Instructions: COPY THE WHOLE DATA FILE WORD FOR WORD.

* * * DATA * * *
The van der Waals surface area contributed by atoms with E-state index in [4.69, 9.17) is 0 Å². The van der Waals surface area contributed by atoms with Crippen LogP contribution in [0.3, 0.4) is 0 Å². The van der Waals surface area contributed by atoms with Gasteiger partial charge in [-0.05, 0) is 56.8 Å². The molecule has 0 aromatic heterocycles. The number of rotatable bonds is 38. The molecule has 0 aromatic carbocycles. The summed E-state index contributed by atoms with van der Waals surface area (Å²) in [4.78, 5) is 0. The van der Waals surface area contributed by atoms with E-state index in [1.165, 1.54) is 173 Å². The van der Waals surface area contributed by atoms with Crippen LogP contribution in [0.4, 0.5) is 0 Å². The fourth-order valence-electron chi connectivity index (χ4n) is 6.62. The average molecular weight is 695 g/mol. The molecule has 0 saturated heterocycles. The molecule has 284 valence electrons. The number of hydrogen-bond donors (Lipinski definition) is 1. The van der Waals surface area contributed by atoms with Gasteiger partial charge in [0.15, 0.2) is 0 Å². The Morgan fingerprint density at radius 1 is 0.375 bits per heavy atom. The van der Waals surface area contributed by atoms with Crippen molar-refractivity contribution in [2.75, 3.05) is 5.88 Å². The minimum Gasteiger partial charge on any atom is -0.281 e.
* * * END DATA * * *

The van der Waals surface area contributed by atoms with E-state index in [4.69, 9.17) is 0 Å². The van der Waals surface area contributed by atoms with Crippen LogP contribution in [0.3, 0.4) is 0 Å². The van der Waals surface area contributed by atoms with Gasteiger partial charge in [-0.05, 0) is 56.8 Å². The molecule has 0 aromatic heterocycles. The number of rotatable bonds is 38. The molecule has 0 aromatic carbocycles. The summed E-state index contributed by atoms with van der Waals surface area (Å²) in [4.78, 5) is 0. The van der Waals surface area contributed by atoms with E-state index in [1.165, 1.54) is 173 Å². The van der Waals surface area contributed by atoms with Crippen LogP contribution in [0.4, 0.5) is 0 Å². The fourth-order valence-electron chi connectivity index (χ4n) is 6.62. The average molecular weight is 695 g/mol. The molecule has 0 saturated heterocycles. The molecule has 284 valence electrons. The number of hydrogen-bond donors (Lipinski definition) is 1. The van der Waals surface area contributed by atoms with Gasteiger partial charge in [0.15, 0.2) is 0 Å². The Morgan fingerprint density at radius 1 is 0.375 bits per heavy atom. The van der Waals surface area contributed by atoms with Crippen molar-refractivity contribution in [2.75, 3.05) is 5.88 Å². The minimum Gasteiger partial charge on any atom is -0.281 e.